Each of the four AD finalists will spend two days on EKU’s Richmond campus for a series of meetings and forums. The finalists’ visits are scheduled as follows: Walker, March 8-9; Lochmueller, March 12-13; Killy, March 16-17; and Ramsey, March 18-19.

Read more here:

Ky Pro Football Hall of Fame Member Dwayne Woodruff may be the next member of The Supreme Court of Pennsylvania

imageGen.ashx imageGen.ashx-2Preparation and education have always been two of The Honorable Dwayne Woodruff’s core principles. From his decision to attend the University of Louisville, to his 12 seasons as a cornerback for the Pittsburgh Steelers, to his current career as Allegheny County Common Pleas Court Judge, with every step he has taken he has been mindful of the next.

The fifty-seven year-old Woodruff, who recently announced his candidacy for the Supreme Court of Pennsylvania never planned on an NFL career. However, it turned out to be the launching pad for everything that followed.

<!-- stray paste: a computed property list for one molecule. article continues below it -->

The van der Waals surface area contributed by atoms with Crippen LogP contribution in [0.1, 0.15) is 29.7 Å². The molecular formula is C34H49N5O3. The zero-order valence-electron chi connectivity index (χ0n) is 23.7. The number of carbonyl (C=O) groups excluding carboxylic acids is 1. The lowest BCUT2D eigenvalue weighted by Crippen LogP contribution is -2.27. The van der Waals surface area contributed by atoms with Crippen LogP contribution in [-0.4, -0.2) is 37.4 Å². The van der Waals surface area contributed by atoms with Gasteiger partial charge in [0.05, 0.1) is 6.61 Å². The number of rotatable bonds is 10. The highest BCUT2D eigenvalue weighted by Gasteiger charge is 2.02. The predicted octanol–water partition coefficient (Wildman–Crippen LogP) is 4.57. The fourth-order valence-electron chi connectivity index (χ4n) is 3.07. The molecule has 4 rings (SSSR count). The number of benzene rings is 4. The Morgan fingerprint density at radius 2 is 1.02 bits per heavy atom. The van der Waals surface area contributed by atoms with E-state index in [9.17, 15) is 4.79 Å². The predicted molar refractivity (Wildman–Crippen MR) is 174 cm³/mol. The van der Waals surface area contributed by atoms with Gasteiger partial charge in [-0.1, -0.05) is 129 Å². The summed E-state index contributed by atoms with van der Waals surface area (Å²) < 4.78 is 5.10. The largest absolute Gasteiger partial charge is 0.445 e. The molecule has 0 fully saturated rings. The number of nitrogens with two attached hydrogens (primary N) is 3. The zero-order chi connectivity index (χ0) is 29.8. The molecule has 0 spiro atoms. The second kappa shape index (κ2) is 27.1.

The son of a career Army infantryman he originally thought he might pursue a career as an Air Force pilot. But after watching his father become a quadriplegic due to the physical stress placed on his body during his military service, which included fighting in the Vietnam War, Woodruff’s focus shifted. He chose Louisville with education as his priority; and education remained his priority. However, he also knew early on that when opportunity knocks, you answer the door. Woodruff, who excelled both academically and athletically at Louisville, wasn’t considered an NFL prospect, (in large part due to a poor 40 time he had turned in while battling a knee injury) until his friend and teammate, running back Nathan Poole, was being scouted. Every time Poole was asked to do a workout for NFL scouts, he brought Woodruff with him.